and…notiÞ cation of families.”

“Mind if I tag along?” Jules Kipling said. “If I give you a hand it will save us from

duplicating efforts.”

“No, that would be great.” Natalie turned to Eileen. “Thanks for the clothes. I’ll

get them back as soon as I can.”

“There’s no rush. And don’t be a stranger here just because the summer’s


Natalie smiled. “Thanks. I’ll remember.”

As Natalie and Jules left, Leslie curled up next to Dev on the large sofa, pulling a

nearby throw over their legs, even though the room was warm. “I’m still so cold.

How are you?”

“Beat,” Dev admitted. “What I really want is to get in bed and just hold you.”

“Are you hungry?”

Dev shook her head. “We can come back later. Right now, I just need you.”

Leslie pushed the blanket aside and stood, extending her hand to Dev. “Then

that’s what you shall have.”

“Did I fall asleep in the middle of a sentence?” Dev asked when she awoke in

Leslie’s arms a few hours later. The bedroom in her cabin was aglow with

orange shadows cast from the Þ re burning in the Þ replace in the living room.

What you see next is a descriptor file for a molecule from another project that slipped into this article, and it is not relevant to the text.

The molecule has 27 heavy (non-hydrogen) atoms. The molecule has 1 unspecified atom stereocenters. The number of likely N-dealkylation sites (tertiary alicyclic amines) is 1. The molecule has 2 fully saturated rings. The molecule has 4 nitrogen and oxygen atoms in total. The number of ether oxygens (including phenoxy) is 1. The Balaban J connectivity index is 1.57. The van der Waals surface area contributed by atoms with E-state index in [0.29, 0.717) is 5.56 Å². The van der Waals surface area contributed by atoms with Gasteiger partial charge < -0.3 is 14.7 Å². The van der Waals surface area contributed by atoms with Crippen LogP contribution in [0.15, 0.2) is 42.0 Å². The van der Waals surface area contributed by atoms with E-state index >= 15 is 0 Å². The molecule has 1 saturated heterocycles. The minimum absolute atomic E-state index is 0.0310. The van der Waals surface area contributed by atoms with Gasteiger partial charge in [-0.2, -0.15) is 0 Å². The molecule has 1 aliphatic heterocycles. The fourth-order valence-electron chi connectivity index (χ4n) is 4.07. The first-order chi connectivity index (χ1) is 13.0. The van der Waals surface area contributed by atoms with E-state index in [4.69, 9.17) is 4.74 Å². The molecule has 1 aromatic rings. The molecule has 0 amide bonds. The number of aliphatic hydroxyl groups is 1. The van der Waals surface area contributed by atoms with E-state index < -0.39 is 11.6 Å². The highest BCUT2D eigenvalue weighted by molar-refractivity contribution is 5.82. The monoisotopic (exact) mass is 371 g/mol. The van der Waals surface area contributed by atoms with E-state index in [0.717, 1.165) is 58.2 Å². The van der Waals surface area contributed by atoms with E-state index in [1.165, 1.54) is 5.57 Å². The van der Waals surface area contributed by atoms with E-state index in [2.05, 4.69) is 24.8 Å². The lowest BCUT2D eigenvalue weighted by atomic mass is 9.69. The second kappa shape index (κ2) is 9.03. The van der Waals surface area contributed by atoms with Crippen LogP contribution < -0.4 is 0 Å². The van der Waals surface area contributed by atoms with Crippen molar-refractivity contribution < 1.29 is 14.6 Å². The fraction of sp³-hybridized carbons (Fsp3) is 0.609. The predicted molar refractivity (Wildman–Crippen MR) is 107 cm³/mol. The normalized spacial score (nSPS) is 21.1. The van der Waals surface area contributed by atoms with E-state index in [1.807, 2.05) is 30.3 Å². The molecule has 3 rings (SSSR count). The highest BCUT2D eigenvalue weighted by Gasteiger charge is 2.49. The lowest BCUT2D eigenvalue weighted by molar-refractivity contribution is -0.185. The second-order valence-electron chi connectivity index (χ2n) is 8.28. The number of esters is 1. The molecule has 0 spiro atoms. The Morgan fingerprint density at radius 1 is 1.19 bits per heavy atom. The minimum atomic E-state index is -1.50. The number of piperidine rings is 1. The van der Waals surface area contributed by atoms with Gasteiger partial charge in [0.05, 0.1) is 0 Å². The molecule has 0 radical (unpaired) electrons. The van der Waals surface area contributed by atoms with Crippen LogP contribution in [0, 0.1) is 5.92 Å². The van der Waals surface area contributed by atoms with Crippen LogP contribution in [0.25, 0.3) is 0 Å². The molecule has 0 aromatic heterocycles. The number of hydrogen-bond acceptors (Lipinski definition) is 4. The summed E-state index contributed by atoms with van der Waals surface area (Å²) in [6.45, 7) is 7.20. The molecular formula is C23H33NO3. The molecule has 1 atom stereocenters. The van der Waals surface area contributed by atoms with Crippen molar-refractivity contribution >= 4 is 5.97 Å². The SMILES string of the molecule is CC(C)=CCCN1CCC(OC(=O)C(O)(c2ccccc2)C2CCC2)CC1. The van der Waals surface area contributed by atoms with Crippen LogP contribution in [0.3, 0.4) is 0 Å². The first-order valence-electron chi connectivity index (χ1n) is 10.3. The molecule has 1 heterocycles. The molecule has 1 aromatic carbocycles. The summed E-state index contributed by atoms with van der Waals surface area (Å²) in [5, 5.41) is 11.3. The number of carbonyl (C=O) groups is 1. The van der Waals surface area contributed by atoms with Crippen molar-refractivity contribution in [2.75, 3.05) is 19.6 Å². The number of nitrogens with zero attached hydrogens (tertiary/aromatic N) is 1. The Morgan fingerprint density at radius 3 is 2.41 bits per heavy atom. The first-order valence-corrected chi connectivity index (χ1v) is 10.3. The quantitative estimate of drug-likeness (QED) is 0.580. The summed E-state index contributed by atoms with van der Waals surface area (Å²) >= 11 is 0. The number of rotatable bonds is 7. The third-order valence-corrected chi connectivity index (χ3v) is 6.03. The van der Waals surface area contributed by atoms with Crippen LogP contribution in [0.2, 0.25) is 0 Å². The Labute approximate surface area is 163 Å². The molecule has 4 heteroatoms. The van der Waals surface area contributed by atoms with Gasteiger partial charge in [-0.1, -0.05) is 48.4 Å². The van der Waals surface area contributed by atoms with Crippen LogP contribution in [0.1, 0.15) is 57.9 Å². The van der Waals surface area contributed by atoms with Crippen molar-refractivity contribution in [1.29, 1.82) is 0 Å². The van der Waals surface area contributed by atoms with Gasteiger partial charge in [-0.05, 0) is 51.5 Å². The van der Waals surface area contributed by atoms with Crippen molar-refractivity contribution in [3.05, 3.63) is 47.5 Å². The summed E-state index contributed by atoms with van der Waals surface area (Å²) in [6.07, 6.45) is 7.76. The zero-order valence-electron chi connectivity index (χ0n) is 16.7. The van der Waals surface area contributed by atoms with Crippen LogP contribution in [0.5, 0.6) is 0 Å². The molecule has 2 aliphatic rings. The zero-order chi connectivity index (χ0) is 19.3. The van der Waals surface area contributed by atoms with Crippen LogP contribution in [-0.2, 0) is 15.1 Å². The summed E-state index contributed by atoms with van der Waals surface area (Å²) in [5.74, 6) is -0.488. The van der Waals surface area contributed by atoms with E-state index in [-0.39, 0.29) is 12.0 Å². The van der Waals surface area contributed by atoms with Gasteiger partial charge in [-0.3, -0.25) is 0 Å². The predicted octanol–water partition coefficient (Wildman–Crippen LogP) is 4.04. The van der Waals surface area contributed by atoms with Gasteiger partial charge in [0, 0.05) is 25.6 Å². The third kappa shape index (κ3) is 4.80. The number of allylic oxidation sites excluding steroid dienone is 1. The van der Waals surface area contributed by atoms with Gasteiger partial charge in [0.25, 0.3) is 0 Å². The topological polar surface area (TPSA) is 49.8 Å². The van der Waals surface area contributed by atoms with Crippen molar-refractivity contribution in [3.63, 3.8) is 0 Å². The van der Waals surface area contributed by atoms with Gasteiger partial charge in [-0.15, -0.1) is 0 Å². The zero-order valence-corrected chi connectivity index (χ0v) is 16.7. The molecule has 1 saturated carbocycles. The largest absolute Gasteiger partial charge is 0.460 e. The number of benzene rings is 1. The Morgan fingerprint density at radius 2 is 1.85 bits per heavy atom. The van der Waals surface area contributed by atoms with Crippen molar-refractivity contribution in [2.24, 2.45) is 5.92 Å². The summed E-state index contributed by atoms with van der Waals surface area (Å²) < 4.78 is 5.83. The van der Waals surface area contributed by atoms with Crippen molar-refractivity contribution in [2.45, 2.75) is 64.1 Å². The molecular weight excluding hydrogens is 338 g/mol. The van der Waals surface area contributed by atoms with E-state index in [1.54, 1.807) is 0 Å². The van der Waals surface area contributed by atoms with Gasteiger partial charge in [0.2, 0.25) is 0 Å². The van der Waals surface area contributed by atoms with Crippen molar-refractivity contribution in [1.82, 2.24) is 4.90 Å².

She remembered reaching the cabin, Leslie starting a Þ re, the two of them

crawling into bed after removing their borrowed clothes. She remembered

Leslie holding her as if she were a precious treasure about to disappear and

stroking Leslie’s cheek in reassurance, telling her that nothing would come

between them again. Or maybe she just thought she’d said that as she’d fallen

into exhausted sleep.

“No, you Þ nished the sentence,” Leslie said, softly caressing Dev’s shoulder.

“You mumbled you loved me.”

Dev smiled. “That would be the truth.” She propped herself up until she could

see Leslie’s face. “And in case I didn’t mention it, that would also be my longterm

plan. I’m going to take the job at the Freshwater Institute.”

“I’ve been thinking about things too,” Leslie said. After Dev had dropped off, as